Twenty-five years ago, a then-unknown cabaret performer Justin Vivian Bond took the stage at Athens by Night, a Greek restaurant in San Francisco. It was an unlikely performance space — long, narrow, and lined with fake stones and plastic geraniums. In the back, the elderly owner sat chain-smoking cigarettes and descanting on the misery of existence.
The show was called Dixie McCall’s Patterns for Living, and it heralded the arrival of a multi-hyphenate alt-cabaret superstar who would become cult-legendary first in San Francisco and then in New York. Dixie McCall’s laid down the groundwork for Bond’s career, first in the persona of aging, boozy lounge singer Kiki DuRane and then simply as Justin Vivian Bond.
Now, v — Bond’s preferred pronoun — is celebrating that quarter-century of performance with a yearlong retrospective at Joe’s Pub, v’s stage of choice for fifteen years and counting. The season kicks off with Dixie McCall’s, its first performance since 1990, and will be followed throughout the year by more shows from Bond’s entire career. It’s a legacy that would do Kiki herself proud.
“I’ll take any chance I can to date myself and make myself look older,” Bond says jovially over Manhattans at the Library at the Public, the cocktail lounge above Joe’s. This place is a downtown institution — and so is Bond. (Bond played a heightened version of this beloved downtown impresario in 2006’s Shortbus, written and directed by Hedwig and the Angry Inch’s John Cameron Mitchell.)
V first touched down in New York in 1994, joined by pianist and longtime collaborator Kenny Mellman. Their soon-to-be-legendary act, Kiki and Herb, saw the pair embodying the personas of an impossibly aged showgirl and her put-upon accompanist. Over the years, they performed reinterpretations of such wildly divergent acts as Prince, Kate Bush, and Eminem, punctuated by Kiki’s withering commentary on the world at large — not unlike that of the Greek restaurant owner back in San Francisco.
“I’ve fetishized older women since I was in my twenties. But now I’m in my fifties and I still fetishize older women,” Bond says, laughing. V based the geriatric, raging Kiki on a friend’s mother. “When I met her, she was standing at the top of the stairs in this turban and a sweatshirt. And she starts dancing: ‘That’s a soft shoe. I started out as a dancer in Baltimore in the Fifties, and I still got it.’ She was one of those people who can tell every bit of bullshit about you, every fake thing.”
Kiki did double duty, both as a character and as a kind of shield for Bond. V had been identifying as transgender for most of v’s life, but until recently, that was difficult to communicate to the world at large. Bond recalls a review of Dixie McCall’s in the San Francisco Chronicle that described v as “a six-foot man in a dress.”
“It made me feel really vulnerable, and that eventually led me to create the character of Kiki. I then had a persona and a character to hide behind, and I sort of hid behind that character for about fifteen years. I didn’t care what people said about Kiki. She’s supposed to be horrible.”
By the time Kiki and Herb retired from the spotlight in 2008, Bond discovered that the world had become more open and accepting toward trans people. “What had made me feel so isolated back then had changed, so now I can comfortably, for the most part, be myself in my performances, which was very difficult for me back then,” v explains.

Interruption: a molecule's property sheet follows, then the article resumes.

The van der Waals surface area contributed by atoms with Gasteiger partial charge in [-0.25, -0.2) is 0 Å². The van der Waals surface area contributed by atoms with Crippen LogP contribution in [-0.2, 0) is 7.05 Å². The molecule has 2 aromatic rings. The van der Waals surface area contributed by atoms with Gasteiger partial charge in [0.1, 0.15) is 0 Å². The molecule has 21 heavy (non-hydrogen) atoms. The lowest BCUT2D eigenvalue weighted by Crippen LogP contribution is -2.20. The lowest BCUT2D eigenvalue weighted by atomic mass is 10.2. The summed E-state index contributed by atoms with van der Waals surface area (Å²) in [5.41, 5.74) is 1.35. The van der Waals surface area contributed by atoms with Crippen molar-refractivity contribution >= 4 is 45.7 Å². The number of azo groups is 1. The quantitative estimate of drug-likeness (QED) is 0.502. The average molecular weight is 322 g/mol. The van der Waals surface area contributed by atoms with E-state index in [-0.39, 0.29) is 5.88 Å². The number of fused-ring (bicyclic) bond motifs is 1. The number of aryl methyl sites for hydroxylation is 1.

Bond’s use of the gender-nonconforming pronouns v and the honorific Mx. (pronounced “Mix”) have made v a prominent part of a global conversation surrounding transgender language. Recently, Mx. was added to the Oxford English Dictionary. A grassroots movement in Britain led to its inclusion as an option on many government forms in the U.K. “They did invent the language, after all,” Bond quips. “Hopefully, it’ll spread over here.”
Bond believes that increasing visibility — from Caitlyn Jenner to Transparent — is helping the trans population gain larger acceptance, but v acknowledges that we still have a long way to go.
“Most of the conversations are talking about people who are the old trope of ‘I have the soul of a woman in the body of a man.’ I don’t think souls are gendered. Some of us really aren’t trapped in the wrong body; we’re just not men or women,” Bond says.
This “tranniversary” season at Joe’s spans shows from throughout v’s career. Dixie McCall’s, the one that started it all, pays tribute to midcentury glamour icon Julie London, who starred as the titular Dixie on Seventies medical drama Emergency! Thomas Bartlett will back v up on the piano, filling a seat originally occupied by Mellman in the original production at Athens by Night. “It was kind of the blueprint for all the shows that came after it,” Bond says.
Justin Vivian Bond and the Freudian Slippers: The Lost Show, a re-creation of a cabaret night Bond was slated for September 11, 2001, that, for obvious and awful reasons, was never performed, will follow it in November. December sees v busting out Christmas tunes in Angels We Have Heard When High, followed in 2016 by the Valentine’s-themed Love Is Crazy and a revival of the more recent Mx America.
Though Bond is a huge supporter of up-and-comers, v doesn’t recommend New York as a launch pad for those breaking into the biz. “You’ve got to [find your voice] somewhere else and then come here. I was 31 when I moved to New York. I lived in San Francisco for six years, in a subversive counterculture where I could take my chances and fuck up. I was a late bloomer. But that’s good, because I still look fucking awesome,” v says with a laugh.
Bond leans back in the booth, sipping the last of v’s Manhattan with easy grace. “Some people put a lot of pressure on themselves: ‘I have to do such and such by the time I’m 30!’ I’m not like that. Everything happened to me about ten years after I hoped it would. But it’s all happened.”